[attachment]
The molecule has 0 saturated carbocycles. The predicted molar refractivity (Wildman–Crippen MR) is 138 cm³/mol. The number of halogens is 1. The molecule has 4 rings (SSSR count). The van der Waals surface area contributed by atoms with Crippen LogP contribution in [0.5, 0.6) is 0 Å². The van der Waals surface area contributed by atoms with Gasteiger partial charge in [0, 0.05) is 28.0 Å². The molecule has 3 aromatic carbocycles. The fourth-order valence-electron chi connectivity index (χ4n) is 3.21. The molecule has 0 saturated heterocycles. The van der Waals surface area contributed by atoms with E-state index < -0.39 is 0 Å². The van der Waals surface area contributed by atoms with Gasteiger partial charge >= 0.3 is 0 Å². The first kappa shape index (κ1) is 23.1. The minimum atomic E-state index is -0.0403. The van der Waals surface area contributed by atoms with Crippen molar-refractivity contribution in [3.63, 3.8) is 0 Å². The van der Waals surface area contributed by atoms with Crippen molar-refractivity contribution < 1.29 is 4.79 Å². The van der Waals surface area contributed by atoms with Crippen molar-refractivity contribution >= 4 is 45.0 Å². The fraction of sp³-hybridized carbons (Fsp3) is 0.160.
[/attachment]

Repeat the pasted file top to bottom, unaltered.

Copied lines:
The molecule has 0 saturated carbocycles. The predicted molar refractivity (Wildman–Crippen MR) is 138 cm³/mol. The number of halogens is 1. The molecule has 4 rings (SSSR count). The van der Waals surface area contributed by atoms with Crippen LogP contribution in [0.5, 0.6) is 0 Å². The van der Waals surface area contributed by atoms with Gasteiger partial charge in [0, 0.05) is 28.0 Å². The molecule has 3 aromatic carbocycles. The fourth-order valence-electron chi connectivity index (χ4n) is 3.21. The molecule has 0 saturated heterocycles. The van der Waals surface area contributed by atoms with E-state index < -0.39 is 0 Å². The van der Waals surface area contributed by atoms with Gasteiger partial charge >= 0.3 is 0 Å². The first kappa shape index (κ1) is 23.1. The minimum atomic E-state index is -0.0403. The van der Waals surface area contributed by atoms with Crippen molar-refractivity contribution in [3.63, 3.8) is 0 Å². The van der Waals surface area contributed by atoms with Crippen molar-refractivity contribution < 1.29 is 4.79 Å². The van der Waals surface area contributed by atoms with Crippen molar-refractivity contribution >= 4 is 45.0 Å². The fraction of sp³-hybridized carbons (Fsp3) is 0.160.